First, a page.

- Some of the universities are reported to have huge debts and are unable to remit statutory deductions like the National Social Security Fund.
- Two months ago, Auditor General Nancy Gathungu declared Moi University a broke institution that cannot sustain its operations.
Public university unions have called on President William Ruto to urgently intervene and save the institutions of higher learning grappling with cash crises.
Universities Academic and Staff Union (UASU) and their counterpart Kenya Universities Staff Union (KUSU) say their members will be adversely affected if some of the institutions decide to declare redundancies.
“It's a dire situation. If something is not done urgently, we are likely to close down some universities. Our collective bargaining agreements cannot be implemented. As we speak now, some are not paying full salaries while others are paying their staff very late. This is affecting our members who have other bills to settle, UASU organising secretary Onesmus Mutio said.
Some of the universities are reported to have huge debts and are unable to remit statutory deductions like the National Social Security Fund.
Two months ago, Auditor General Nancy Gathungu declared Moi University a broke institution that cannot sustain its operations without government intervention.
Gathungu said in an audit report for the financial year 2019-2020 that the university arrears exceed assets.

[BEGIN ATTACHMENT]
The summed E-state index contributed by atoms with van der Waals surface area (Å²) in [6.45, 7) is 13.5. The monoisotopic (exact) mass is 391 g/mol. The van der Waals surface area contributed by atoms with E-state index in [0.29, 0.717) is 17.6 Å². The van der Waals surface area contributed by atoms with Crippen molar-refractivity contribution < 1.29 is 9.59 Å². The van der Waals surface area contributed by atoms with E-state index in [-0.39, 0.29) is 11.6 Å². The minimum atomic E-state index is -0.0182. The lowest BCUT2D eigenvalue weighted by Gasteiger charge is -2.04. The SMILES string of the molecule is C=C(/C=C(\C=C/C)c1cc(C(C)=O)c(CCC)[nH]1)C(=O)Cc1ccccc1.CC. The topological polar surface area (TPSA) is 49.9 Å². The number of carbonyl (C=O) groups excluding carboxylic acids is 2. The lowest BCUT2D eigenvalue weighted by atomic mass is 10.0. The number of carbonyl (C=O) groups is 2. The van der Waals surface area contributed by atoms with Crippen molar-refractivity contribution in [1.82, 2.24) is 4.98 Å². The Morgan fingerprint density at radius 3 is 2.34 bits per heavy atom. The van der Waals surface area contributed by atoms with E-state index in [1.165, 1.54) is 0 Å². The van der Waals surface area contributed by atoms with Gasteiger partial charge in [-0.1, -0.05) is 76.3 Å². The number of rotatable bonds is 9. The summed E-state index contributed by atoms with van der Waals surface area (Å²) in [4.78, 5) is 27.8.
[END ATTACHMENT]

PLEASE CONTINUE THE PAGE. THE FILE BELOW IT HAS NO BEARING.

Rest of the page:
“The situation is bad. The government must move with speed and restore funding to these institutions of higher learning, KUSU secretary general Charles Mukhywaya said.
“It should also stop sending qualified students to private universities because then, its sending money to those institutions at the expense of public universities."
The unions say if the government will not intervene urgently, some of the universities may have to close down, a move that will affect students.
However, Prof Herman Manyora, lecturer at the University of Nairobi, says one of the ways to ensure public universities remain afloat is by closing some of them.
"The government must bite the bullet and admit that we cannot have village schools and turn them into universities. Remember we killed some of the polytechnics and technical institutes and turned them into universities. So we have to close some universities and merge others. We have to rationalise existence of every university," Manyora said.
In a move that may cause public outcry, the unions have also urged the government to review the fees that every student pays despite the harsh economic times experienced in the country. They argue that this will provide more funding to the universities fighting to stay afloat.
“Education is a key pillar of economic growth so whether there is money or not, education cannot be neglected. If you are not able to invest in education, then try ignorance. The little the government is getting should prioritise education," Mutio said.
The union officials accused the Jubilee administration of concentrating too much on the basic education as it implemented the competency based curriculum and hence forgot higher education.
Speaking in Nakuru on September 4, 2022 before his swearing-in, President William Ruto admitted that public universities are facing financial problems and pledged to increase capitation.
"We have a national crisis in our universities and we have set out as a government that we are going to address the issue," Ruto said.
Apart from the dwindling funding from the government; reduced number of self-sponsored students, mismanagement and expansion through opening satellite campuses, have also been cited to have caused the cash crunch faced in the public universities.